A World Upside Down by Helen Bing
Isn’t it amazing just how quickly our life can change? At the beginning of the year we were all going about our lives aware that in a city in China a new virus had raised its head. At that stage though, I don’t think any of us realised just how this was going to impact upon our lives. Now we have learnt new words like Covid and found out the true meaning of pandemics. Everybody has learnt about Lockdowns and probably got to know their families a bit better because of it. I live in Auckland, New Zealand, and we are currently in lockdown thanks to Covid-19. From where I am sitting in my dining room I can look out over a wide, ever changing area of trees and vast skies.
As our world has suddenly become relatively people free, the garden has ﬁlled with birds. Flocks of sparrows have been playing in the bare branches of a Red Robin tree, fat blackbirds use the Monkey Apple trees out the back as their own personal gymnasium, and yesterday a Rosella was swinging oﬀ the leaves of a tree gathering whatever it is Rosella’s gather. A pair of Myna birds playing on the neighbour’s roof made me laugh the other day. It was the Myna’s mimicking abilities that made me look. It sounded just like my old cockatiel.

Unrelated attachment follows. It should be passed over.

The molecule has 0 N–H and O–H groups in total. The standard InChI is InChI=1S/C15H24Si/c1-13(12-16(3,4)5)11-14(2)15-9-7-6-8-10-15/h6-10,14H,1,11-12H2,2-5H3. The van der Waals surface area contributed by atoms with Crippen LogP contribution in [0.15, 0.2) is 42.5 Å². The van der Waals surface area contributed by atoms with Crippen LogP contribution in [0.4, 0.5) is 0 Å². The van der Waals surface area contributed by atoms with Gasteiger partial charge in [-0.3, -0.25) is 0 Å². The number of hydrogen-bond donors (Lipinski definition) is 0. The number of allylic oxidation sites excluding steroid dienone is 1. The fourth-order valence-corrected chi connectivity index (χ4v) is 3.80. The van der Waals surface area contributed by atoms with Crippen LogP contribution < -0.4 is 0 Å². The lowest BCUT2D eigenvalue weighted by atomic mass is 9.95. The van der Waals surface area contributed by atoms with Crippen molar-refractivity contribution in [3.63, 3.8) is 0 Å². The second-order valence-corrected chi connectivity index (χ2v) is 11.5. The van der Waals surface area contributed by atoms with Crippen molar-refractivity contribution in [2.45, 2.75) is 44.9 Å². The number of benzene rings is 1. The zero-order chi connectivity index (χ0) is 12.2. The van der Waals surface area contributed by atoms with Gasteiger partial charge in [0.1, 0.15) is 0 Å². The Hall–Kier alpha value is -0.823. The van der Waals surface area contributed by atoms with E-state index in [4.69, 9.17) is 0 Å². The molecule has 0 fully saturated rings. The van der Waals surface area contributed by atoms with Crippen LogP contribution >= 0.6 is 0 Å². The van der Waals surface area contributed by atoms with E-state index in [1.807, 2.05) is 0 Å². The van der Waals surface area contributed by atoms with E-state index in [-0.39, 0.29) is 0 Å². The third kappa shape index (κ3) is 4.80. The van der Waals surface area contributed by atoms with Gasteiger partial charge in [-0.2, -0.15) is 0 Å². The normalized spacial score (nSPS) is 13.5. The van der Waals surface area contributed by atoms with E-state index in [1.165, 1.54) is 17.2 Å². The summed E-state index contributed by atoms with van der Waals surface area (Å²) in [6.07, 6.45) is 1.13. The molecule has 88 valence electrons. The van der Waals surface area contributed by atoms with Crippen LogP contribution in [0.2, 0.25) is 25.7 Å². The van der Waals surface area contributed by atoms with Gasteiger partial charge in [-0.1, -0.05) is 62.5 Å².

My favourite has been a young Tui, often called the parson bird overseas. On sunny days his feathers positively gleam various shades of blacks, blues and greens. His white downy feathers at his throat ﬁnish the picture. He plays just outside out dining room window in the now bare plum tree calling out to his mates. He then takes oﬀ at top speed across the backyard, around the corner of the house and up the road. How he has managed to miss the house is anybodies guess.